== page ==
8 foreigners detained for soaking durian in dubious chemical

Eight Thai people have been kept in custody by police in the Mekong Delta province of Tien Giang after being caught red-handed soaking durians in unregistered Chinese-made ripening chemicals

Local police also detained many kinds of unregistered chemicals in the surprise inspections at the facility.

Eight Thai people who claim to be employed by Chinese bosses were arrested Friday after police in the Mekong Delta province of Tien Giang caught them red-handed soaking durians in unregistered Chinese-made ripening chemicals.

The arrest came after days of investigation into two fruit storage facilities, said police.

They were detained after being caught applying unregistered ripening chemicals on durians, and working in Vietnam without a license at the two facilities under Thai Lan Co and Sang Huong Co, said the local police agency.

The eight foreigners are Siriruang, Sursing, and Aumsuepchue (working at Thai Lan Co's facility) and Phaeyai, Phuangkan, Srikanmsuk, Kiadthawiphong, and Sutham (working at Sang Huong Co’s facility).

They said they entered Vietnam more than a month ago for travel purposes and stayed at the two facilities, being hired by some unknown Chinese bosses to collect quality durians for export to China and Indonesia.

Inside job

Before the local police launched the surprise inspections, Tuoi Tre reporters had launched their own investigations at the two places to find out what the foreigners were paid to do there.

At the facility under Thai Lan Co, there were around 20 local male and female workers carrying durians from trucks to the group of Thai employees so that they would be free to pick what they wanted.

The Thai employees then guided local workers to bring the fruit to a separated chamber for soaking, stamping them with Chinese labels and placing them in cartons with Chinese wordings. They will be stocked in a warehouse waiting for export.

A female worker told Tuoi Tre undercover reporters that the main job of those foreigners is to pick the right durians, while local workers will do the rest under their watch.

Tuoi Tre reporters kept watch on a closed-door chamber in which dubious chemicals were mixed, and found a Thai nationality enter the place for a long time, then come back with two local workers carrying a 40-liter bucket of dark-yellow water used to soak the durians in.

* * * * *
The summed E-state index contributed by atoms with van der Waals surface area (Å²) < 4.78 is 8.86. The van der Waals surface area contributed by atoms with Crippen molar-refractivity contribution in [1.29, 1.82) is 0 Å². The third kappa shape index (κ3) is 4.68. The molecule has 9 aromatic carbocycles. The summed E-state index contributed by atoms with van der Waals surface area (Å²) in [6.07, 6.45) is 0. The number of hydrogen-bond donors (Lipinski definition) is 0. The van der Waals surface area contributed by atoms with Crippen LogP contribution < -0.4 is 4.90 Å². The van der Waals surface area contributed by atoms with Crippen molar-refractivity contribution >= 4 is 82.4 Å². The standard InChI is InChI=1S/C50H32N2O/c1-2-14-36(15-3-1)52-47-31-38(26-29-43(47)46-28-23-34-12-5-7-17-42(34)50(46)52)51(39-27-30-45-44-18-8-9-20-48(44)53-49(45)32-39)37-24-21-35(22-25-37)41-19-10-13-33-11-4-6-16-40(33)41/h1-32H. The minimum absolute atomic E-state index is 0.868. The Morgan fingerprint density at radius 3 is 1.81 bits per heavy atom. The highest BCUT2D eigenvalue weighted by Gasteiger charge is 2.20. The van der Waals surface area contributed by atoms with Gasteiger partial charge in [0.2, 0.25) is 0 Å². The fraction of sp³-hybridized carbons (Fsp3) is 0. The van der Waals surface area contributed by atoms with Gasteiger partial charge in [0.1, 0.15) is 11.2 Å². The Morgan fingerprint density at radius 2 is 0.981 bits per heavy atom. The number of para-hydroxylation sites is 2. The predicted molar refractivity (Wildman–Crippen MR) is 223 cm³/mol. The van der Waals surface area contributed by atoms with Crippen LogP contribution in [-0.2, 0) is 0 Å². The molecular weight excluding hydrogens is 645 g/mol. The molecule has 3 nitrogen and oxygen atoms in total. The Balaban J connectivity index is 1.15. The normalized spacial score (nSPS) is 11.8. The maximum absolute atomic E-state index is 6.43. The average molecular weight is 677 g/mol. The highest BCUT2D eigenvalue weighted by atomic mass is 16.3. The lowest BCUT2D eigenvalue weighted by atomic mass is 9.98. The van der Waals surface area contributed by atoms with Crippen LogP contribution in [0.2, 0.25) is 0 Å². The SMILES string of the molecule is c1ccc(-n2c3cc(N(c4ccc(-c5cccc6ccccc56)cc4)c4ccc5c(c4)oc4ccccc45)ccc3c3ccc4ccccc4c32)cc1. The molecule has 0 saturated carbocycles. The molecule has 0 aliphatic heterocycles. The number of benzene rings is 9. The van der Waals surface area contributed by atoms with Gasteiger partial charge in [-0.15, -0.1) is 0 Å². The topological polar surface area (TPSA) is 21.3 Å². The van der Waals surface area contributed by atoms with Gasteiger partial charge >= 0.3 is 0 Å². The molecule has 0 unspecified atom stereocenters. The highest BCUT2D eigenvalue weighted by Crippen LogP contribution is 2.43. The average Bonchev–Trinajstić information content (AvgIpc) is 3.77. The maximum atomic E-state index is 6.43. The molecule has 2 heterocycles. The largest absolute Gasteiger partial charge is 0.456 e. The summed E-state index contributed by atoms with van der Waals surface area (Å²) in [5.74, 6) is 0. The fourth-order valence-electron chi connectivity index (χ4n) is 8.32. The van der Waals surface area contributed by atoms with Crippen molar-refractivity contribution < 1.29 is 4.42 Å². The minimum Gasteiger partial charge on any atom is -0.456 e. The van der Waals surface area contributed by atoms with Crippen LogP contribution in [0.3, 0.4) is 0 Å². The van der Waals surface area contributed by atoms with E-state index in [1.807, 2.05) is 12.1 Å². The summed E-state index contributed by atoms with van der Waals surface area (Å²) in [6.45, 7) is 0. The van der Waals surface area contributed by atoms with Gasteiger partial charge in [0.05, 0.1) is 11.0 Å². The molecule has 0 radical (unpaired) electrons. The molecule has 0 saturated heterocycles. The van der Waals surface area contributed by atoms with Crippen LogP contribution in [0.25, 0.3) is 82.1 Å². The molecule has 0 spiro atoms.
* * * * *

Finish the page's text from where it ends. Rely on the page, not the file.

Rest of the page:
The workers there said the facility used about 10 buckets daily, each of which can be used for about 700 durians of all sizes.

Penetrating into this secret chamber, Tuoi Tre reporters saw a Thai mixing three main chemicals with small proportions of other chemicals into 30 liters of water.

A male worker working on the soaking job there said after being applied, the durian will be preserved for a longer period of time, while the fruit will ripe thoroughly, and the ripening time is under control.

Slapping on the wrist?

According to the local police agency, those Thai workers may be fined VND10-20 million ($470-940) each, while the owners of the two facilities will get some administrative sanctions.

Khong Minh Sang, owner of Sang Huong Co, told the police that his company buy durians to export to a Chinese firm named Quoc Chinh Co.

After the durians are transported to Quoc Chinh Co via Tan Thanh border gate in the northern province of Lang Son, the money will be transferred to Thai Lan Co’s bank account, without any contracts.

The Chinese partners also chose five Thai employees for the fruit picking job, and paid all the expenses, he said.

Mr. Sang argued that after the Thai people arrived, he planned to declare this with local authorities, but as he received no instructions, he only realized he had violated the law after the police’s inspection.

Mr. Sang also admitted that the Chinese chemicals brought in by the Thai workers were used for ripening the fruit at will and lengthening the preservation.

Tran Thi Thu Thanh , deputy director of Thai Lan Co , said the local durians are bought to be exported to Indonesia.

In six months, the firm shipped four containers to Indonesia with around 400-850 cartons weighing 18 to 18.5 kilograms each. The three Thai employees are hired to select quality durians for export, she added.

Dr. Nguyen Van Hoa - vice chairman of Southern Fruit Institute, said the use of chemicals for ripening is allowed, but such chemicals must be approved by authorities and be listed clearly in the label. Therefore, the act of bringing chemicals of unknown origin to soak durians in is illegal.

Tien Giang police so far this year have fined and deported six Chinese after discovering them visiting the province to buy agro produce in mass volume without permits.

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